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This fact sheet provides some simple facts about bowel cancer and the National Bowel Cancer Screening Program. It is available in over 20 languages.
This report outlines the plan that will be used to evaluation the expansion of the BreastScreen Australia Program’s target age range. It covers how the evaluation will be done and the kinds of questions asked. The evaluation will run from 2018 to 2021.
This online survey is to be used by National Quality Management Committee (NQMC) members to provide feedback on the survey report.
This clinical advice from the BreastScreen Australia (BSA) Clinical Advisory Committee (CAC) reviews the use of marker clips in screening mammograms.
This policy outlines who is eligible to access the free breast screening mammograms in Australia.
This brochure explains what the cervical screening test is and what your test results mean. It also explains what will happen if you get referred to a specialist.Part of a collection: National Cervical Screening Program – Information pack for health professionals
National Cervical Screening Program – National Cancer Screening Register data access and release policy for researchers and external agencies
Find out how to request access to data from the National Cancer Screening Register for use in human research.
Download a single copy of this form, or order in pads of 50, to record details of colposcopy and treatment under the National Cervical Screening Program.
National Cervical Screening Program – a guide to understanding your cervical screening test results (Braille)
This brochure explains what the cervical screening test is and what your test results mean. It also explains what will happen if you get referred to a specialist.
The flip chart is designed to be used by health professionals talking with Aboriginal and Torres Strait Islander people about bowel screening. It can be used with small groups or with a single person.
This clinical advice from the BreastScreen Australia (BSA) Clinical Advisory Committee (CAC) reviews the role of screening services for women who’ve had a nipple saving mastectomy.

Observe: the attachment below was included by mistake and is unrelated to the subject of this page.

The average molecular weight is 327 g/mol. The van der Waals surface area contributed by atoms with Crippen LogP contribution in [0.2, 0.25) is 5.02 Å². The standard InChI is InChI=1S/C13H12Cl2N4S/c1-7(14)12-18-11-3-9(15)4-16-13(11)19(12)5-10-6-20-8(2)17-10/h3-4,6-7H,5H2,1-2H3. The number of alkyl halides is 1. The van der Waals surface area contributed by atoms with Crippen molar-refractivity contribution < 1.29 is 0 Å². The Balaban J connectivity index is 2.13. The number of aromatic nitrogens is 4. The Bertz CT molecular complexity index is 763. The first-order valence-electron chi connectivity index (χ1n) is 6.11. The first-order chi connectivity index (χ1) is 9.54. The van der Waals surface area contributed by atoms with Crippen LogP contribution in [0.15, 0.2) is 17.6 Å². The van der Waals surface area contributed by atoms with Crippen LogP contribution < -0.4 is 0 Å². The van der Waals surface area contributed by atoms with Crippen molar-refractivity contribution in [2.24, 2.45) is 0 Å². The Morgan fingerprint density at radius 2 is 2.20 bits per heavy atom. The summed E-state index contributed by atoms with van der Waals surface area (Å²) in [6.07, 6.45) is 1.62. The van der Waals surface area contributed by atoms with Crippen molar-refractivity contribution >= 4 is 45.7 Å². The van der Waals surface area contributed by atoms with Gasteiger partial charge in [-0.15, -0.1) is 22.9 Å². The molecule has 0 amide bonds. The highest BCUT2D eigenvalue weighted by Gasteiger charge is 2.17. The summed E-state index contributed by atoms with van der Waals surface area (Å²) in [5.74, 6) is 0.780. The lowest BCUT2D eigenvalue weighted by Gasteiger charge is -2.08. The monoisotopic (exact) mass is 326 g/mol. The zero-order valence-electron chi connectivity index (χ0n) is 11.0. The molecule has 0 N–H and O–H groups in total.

Learn about how the National Cervical Screening Program is monitored to ensure it continues as a high-quality program and reduces illness and death from cervical cancer.
BreastScreen Australia services and State Coordination Units (SCUs) use this form to ask for an extension to their current accreditation period by up to 9 months.
The self-collection policy aims to encourage women to take part in the National Cervical Screening Program. It provides an alternative screening approach for under-screened or never-screened women and for those who have chosen not to respond to screening invitations.
National Cervical Screening Program – Policy on transitioning women to the renewed National Cervical Screening Program
The way we do cervical screening in Australia has changed. Instead of a pap smear every 2 years the new test screens for human papilloma virus (HPV) every 5 years. This policy outlines how we will implement this change.
We want to reduce the impact of cervical cancer in Australia. The national cervical screening policy outlines how we will achieve this through our regular screening program.
This fact sheet provides a brief overview for health professionals of important changes to the clinical guidelines related to bowel cancer.
Management of women with atypical ductal hyperplasia (ADH) diagnosed on needle core biopsy of a screen-detected breast lesion
Women with ADH are at increased risk of invasive breast cancer. This clinical advice from the BreastScreen Australia Clinical Advisory Committee (CAC) outlines recommended best practice on this issue.